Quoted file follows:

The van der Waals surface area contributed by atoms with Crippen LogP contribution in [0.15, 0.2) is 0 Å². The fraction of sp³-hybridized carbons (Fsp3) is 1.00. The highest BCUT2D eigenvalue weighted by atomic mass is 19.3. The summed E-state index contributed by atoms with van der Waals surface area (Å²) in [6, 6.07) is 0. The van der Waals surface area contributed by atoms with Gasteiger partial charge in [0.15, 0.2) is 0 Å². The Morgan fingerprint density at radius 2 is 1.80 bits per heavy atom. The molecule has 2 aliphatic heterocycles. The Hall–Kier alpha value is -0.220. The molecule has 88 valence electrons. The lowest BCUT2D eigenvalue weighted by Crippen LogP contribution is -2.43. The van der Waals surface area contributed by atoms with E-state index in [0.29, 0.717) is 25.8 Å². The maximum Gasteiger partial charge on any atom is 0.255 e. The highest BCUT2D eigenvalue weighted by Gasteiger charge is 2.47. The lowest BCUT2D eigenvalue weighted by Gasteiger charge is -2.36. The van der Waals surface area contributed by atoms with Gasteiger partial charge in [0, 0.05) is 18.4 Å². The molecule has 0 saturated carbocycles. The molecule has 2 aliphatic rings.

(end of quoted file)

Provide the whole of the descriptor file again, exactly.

The van der Waals surface area contributed by atoms with Crippen LogP contribution in [0.15, 0.2) is 0 Å². The fraction of sp³-hybridized carbons (Fsp3) is 1.00. The highest BCUT2D eigenvalue weighted by atomic mass is 19.3. The summed E-state index contributed by atoms with van der Waals surface area (Å²) in [6, 6.07) is 0. The van der Waals surface area contributed by atoms with Gasteiger partial charge in [0.15, 0.2) is 0 Å². The Morgan fingerprint density at radius 2 is 1.80 bits per heavy atom. The molecule has 2 aliphatic heterocycles. The Hall–Kier alpha value is -0.220. The molecule has 88 valence electrons. The lowest BCUT2D eigenvalue weighted by Crippen LogP contribution is -2.43. The van der Waals surface area contributed by atoms with E-state index in [0.29, 0.717) is 25.8 Å². The maximum Gasteiger partial charge on any atom is 0.255 e. The highest BCUT2D eigenvalue weighted by Gasteiger charge is 2.47. The lowest BCUT2D eigenvalue weighted by Gasteiger charge is -2.36. The van der Waals surface area contributed by atoms with Gasteiger partial charge in [0, 0.05) is 18.4 Å². The molecule has 0 saturated carbocycles. The molecule has 2 aliphatic rings.